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Thailand's Fight Club

Inside the little-known, action-packed world of Muay Thai boxing

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(Continued from page 1)

According to Muay Thai: A Living Legacy, an English-language book about the sport by Kat Prayukvong and Lesley Junlakan, Thais first began training in Muay Thai in the Sukhothai period (1238-1377)—a skill they would later use in multiple wars against the neighboring country of Burma. In temples, Buddhist monks taught young boys Muay Thai as part of their daily education. At that time, the training included punching loincloths hanging on tree branches and kicking banana trees, says the Web site for the Muay Thai Institute in Bangkok.

Muay Thai training camps began to flourish after the capital moved from Sukhothai to the city of Ayutthaya. Perhaps the most famous Muay Thai story from this time is that of King Sri Sanpetch VIII, better known as the Tiger King, who in 1702 disguised himself as a common villager so that he could fight in a country fair, where muay contests were commonly held. He defeated the town's best fighters before disappearing back to his palace.

In 1767 the Burmese captured Ayutthaya and destroyed the written records about Muay Thai. A statue now stands in Ayutthaya that tells the legend of Nai Khanom Tom, a Thai boxer taken prisoner during the Burmese invasion. In 1774, the Burmese king ordered a boxing exhibition to determine whether Burmese boxing was superior to Thai boxing. Nai Khanom Tom defeated ten consecutive Burmese opponents on a single day, March 17, which is now "Muay Thai Day" in Thailand.

During his reign from 1868 to 1925, King Chulalongkorn oversaw Muay Thai's evolution from a military practice to royal entertainment. The king invited boxers from throughout the country to fight in his presence at the Grand Palace in Bangkok. Prayukvong and Junlakan describe how the king awarded the winners honorary titles that matched their boxing styles, such as Pra Chai Choke Shok Channa (Lord Lucky Fight and Win) and Muen Cha-ngad Choeng Shok (Knight of the Clear Fighting Tactic).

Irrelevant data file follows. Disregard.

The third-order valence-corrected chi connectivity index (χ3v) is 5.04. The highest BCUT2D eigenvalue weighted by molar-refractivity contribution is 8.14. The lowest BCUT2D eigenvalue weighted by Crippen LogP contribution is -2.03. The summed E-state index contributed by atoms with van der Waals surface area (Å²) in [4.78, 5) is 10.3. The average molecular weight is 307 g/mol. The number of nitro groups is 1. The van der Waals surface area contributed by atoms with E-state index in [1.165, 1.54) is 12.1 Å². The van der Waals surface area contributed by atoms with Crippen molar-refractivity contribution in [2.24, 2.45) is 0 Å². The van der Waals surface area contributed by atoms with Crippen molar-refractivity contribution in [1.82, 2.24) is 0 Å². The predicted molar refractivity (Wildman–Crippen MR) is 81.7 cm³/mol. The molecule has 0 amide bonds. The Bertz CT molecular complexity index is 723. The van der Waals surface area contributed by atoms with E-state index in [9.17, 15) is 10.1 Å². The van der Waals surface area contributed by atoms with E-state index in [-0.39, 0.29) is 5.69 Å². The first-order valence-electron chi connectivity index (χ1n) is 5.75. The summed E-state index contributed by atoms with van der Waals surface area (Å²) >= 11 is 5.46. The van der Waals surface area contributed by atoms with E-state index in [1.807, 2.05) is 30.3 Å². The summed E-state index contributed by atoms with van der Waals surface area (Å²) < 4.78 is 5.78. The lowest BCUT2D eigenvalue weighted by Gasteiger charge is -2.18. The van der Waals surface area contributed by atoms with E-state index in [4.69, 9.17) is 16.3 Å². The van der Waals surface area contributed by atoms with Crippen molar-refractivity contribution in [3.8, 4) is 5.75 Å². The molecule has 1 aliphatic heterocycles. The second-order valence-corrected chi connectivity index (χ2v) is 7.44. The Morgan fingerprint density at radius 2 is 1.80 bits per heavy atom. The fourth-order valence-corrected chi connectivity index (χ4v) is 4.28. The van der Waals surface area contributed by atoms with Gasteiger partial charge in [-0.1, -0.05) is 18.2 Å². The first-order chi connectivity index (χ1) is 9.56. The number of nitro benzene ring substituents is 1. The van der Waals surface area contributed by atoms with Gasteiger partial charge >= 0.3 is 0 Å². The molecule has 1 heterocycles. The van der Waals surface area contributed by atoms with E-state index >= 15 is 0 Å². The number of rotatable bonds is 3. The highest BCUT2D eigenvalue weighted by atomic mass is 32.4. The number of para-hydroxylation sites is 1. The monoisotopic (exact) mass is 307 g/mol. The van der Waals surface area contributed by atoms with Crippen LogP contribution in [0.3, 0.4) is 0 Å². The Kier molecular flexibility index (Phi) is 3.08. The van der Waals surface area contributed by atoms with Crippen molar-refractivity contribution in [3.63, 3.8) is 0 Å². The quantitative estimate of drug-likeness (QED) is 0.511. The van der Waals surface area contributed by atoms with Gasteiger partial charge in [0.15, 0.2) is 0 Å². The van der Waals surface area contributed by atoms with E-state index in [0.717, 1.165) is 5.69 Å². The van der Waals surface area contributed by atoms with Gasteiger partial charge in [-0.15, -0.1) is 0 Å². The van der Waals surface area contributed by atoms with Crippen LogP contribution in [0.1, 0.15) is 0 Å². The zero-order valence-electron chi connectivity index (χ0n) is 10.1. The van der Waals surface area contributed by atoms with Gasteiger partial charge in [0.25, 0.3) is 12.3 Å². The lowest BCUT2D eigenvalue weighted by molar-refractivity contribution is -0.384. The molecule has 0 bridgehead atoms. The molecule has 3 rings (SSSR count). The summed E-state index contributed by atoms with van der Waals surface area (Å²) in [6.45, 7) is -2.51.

By the middle of the 20th century Muay Thai had become a wildly popular commercial sport in Bangkok. Every day there are fights in Lumpini Stadium or Rajadamnern Stadium, as well as smaller stadiums in cities and villages across Thailand. Five days a week, the bouts are televised. If baseball is America's national pastime, Muay Thai could be Thailand's equivalent.

The five boxers at Saktaywan Boxing Gym were initially amused by my presence, grinning and cracking jokes about the white farang, or foreigner, whenever I couldn't keep up—which was all the time.

It became clear to me after only a few days of training at Saktaywan that Muay Thai consumed most of their lives. Thai boxers don't just train in their camp—they live there. At Saktaywan they cook meals together, share one bathroom and sleep side-by-side on the floor of a cramped shack.

The fighters train seven days a week, their schedule beginning at 6 a.m. and ending around 7 p.m. The morning starts with a 45-minute run along a Bangkok highway, weaving through crowds of schoolchildren in yellow uniforms, feeling the breeze of cars that whiz by within a foot. The five-mile run is made more difficult by having to breathe the densely polluted and humid Bangkok air.

The boxers then eat a light breakfast, sometimes not more than water and a little rice, before starting the first of two daily training sessions. They warm up by jumping rope and shadowboxing (sparring without a partner to practice technique and stretch the muscles). Then they punch, kick, knee and elbow the punching bags filled with sand packed so tightly that it feels like hitting a metal pole. Much of this contact is designed to build resistance in the shins, which are used for both kicking an opponent and blocking kicks. (Mine had dents in them the first two weeks of training, until they began to callus.) All the training takes place outdoors in 90-degree heat.

Meanwhile, Ajarn Sit calls boxers into the ring one by one, holding pads that he orders them to strike in various combinations. He is an effective motivator. I had the bad habit of dropping my hands when I got tired, leaving my face exposed. Ajarn Sit noticed. "Hands up!" he would yell, just before smacking me in the face with the pads. It worked.

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